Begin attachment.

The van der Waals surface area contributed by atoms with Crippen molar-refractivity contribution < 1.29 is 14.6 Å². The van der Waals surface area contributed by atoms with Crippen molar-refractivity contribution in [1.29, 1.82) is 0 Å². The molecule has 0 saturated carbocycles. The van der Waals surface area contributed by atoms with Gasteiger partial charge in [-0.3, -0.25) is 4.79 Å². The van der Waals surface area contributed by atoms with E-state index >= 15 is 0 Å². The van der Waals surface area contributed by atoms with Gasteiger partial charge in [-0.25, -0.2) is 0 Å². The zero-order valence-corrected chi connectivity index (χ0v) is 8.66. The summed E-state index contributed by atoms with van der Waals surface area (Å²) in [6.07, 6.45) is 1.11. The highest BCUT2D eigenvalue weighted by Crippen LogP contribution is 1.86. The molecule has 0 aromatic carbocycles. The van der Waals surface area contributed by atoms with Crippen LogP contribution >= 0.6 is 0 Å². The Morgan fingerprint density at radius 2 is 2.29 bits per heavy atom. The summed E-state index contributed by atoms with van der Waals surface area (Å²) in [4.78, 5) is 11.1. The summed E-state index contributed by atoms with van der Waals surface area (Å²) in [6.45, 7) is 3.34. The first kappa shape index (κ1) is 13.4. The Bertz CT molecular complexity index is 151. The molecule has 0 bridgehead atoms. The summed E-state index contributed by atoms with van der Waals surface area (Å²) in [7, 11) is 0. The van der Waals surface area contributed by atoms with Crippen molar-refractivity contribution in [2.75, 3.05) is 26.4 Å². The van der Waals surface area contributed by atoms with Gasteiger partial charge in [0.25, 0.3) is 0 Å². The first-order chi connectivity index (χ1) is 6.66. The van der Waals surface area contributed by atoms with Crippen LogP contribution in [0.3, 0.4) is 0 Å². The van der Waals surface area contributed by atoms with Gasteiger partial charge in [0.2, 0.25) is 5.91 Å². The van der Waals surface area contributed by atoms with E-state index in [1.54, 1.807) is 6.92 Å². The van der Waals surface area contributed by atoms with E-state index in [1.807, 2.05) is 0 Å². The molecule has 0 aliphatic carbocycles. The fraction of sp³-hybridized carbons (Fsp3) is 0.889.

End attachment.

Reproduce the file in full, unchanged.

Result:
The van der Waals surface area contributed by atoms with Crippen molar-refractivity contribution < 1.29 is 14.6 Å². The van der Waals surface area contributed by atoms with Crippen molar-refractivity contribution in [1.29, 1.82) is 0 Å². The molecule has 0 saturated carbocycles. The van der Waals surface area contributed by atoms with Gasteiger partial charge in [-0.3, -0.25) is 4.79 Å². The van der Waals surface area contributed by atoms with E-state index >= 15 is 0 Å². The van der Waals surface area contributed by atoms with Gasteiger partial charge in [-0.25, -0.2) is 0 Å². The zero-order valence-corrected chi connectivity index (χ0v) is 8.66. The summed E-state index contributed by atoms with van der Waals surface area (Å²) in [6.07, 6.45) is 1.11. The highest BCUT2D eigenvalue weighted by Crippen LogP contribution is 1.86. The molecule has 0 aromatic carbocycles. The van der Waals surface area contributed by atoms with Crippen LogP contribution >= 0.6 is 0 Å². The Morgan fingerprint density at radius 2 is 2.29 bits per heavy atom. The summed E-state index contributed by atoms with van der Waals surface area (Å²) in [4.78, 5) is 11.1. The summed E-state index contributed by atoms with van der Waals surface area (Å²) in [6.45, 7) is 3.34. The first kappa shape index (κ1) is 13.4. The Bertz CT molecular complexity index is 151. The molecule has 0 bridgehead atoms. The summed E-state index contributed by atoms with van der Waals surface area (Å²) in [7, 11) is 0. The van der Waals surface area contributed by atoms with Crippen molar-refractivity contribution in [2.75, 3.05) is 26.4 Å². The van der Waals surface area contributed by atoms with Gasteiger partial charge in [0.25, 0.3) is 0 Å². The first-order chi connectivity index (χ1) is 6.66. The van der Waals surface area contributed by atoms with Crippen LogP contribution in [0.3, 0.4) is 0 Å². The van der Waals surface area contributed by atoms with Gasteiger partial charge in [0.2, 0.25) is 5.91 Å². The van der Waals surface area contributed by atoms with E-state index in [1.54, 1.807) is 6.92 Å². The van der Waals surface area contributed by atoms with E-state index in [1.807, 2.05) is 0 Å². The molecule has 0 aliphatic carbocycles. The fraction of sp³-hybridized carbons (Fsp3) is 0.889.